<a href="http://www.game-insight.com/about/index">Alisa Chumachenko founded Game Insight International</a> in Moscow in 2010. Since then, her company has hit the jackpot in phone games, with its most successful mobile app, Paradise Island, at one point reportedly making <a href="http://newsle.com/article/0/12366099/">"$1 million a month"</a> on Android phones. Game Insight <a href="http://blog.quintura.com/2012/02/25/russian-social-gaming-company-game-insight-reached-50m-revenues-in-2011/">reported $50 million in revenue in 2011</a>, the most recent numbers available. Now Chumachenko has set her sights on expanding. Her company recently <a href="http://newsle.com/article/0/12542688/">added a San Francisco headquarters</a> and created its own <a href="http://publishing.game-insight.com/">publishing website</a> to give mobile game developers <a href="http://newsle.com/article/0/21833278/">very lucrative opportunities</a>. Best of all, out of the company's five leaders, <a href="http://www.game-insight.com/about/team">four are women</a>: Chumachenko herself, COO Olga Skvortsova, VP of business development Darya Trushkina and marketing executive Alexandra Pestretsova.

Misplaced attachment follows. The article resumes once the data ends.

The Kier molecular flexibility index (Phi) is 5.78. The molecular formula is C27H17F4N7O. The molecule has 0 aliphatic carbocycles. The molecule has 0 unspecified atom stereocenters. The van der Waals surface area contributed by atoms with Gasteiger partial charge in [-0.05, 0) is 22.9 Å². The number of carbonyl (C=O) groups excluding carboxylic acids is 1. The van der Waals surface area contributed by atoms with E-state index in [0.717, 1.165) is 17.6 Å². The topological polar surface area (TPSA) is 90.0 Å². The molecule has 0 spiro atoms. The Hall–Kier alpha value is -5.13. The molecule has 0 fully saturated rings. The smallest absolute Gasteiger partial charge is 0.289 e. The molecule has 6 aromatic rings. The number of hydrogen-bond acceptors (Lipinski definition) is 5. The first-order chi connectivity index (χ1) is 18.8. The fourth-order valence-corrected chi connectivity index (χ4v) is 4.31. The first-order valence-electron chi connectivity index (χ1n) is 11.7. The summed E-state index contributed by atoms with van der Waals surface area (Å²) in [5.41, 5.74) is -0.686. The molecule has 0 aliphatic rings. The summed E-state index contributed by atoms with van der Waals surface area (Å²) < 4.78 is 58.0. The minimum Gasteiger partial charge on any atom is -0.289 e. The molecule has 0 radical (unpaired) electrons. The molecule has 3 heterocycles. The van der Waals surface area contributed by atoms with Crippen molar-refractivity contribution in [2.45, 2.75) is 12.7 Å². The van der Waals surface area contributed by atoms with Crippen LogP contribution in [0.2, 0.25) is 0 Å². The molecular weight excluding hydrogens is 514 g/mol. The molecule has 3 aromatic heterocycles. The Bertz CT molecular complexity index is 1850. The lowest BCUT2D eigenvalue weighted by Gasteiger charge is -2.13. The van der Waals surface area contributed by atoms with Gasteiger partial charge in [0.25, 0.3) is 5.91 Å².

Kellee Santiago, Founder & Former President, thatgamecompany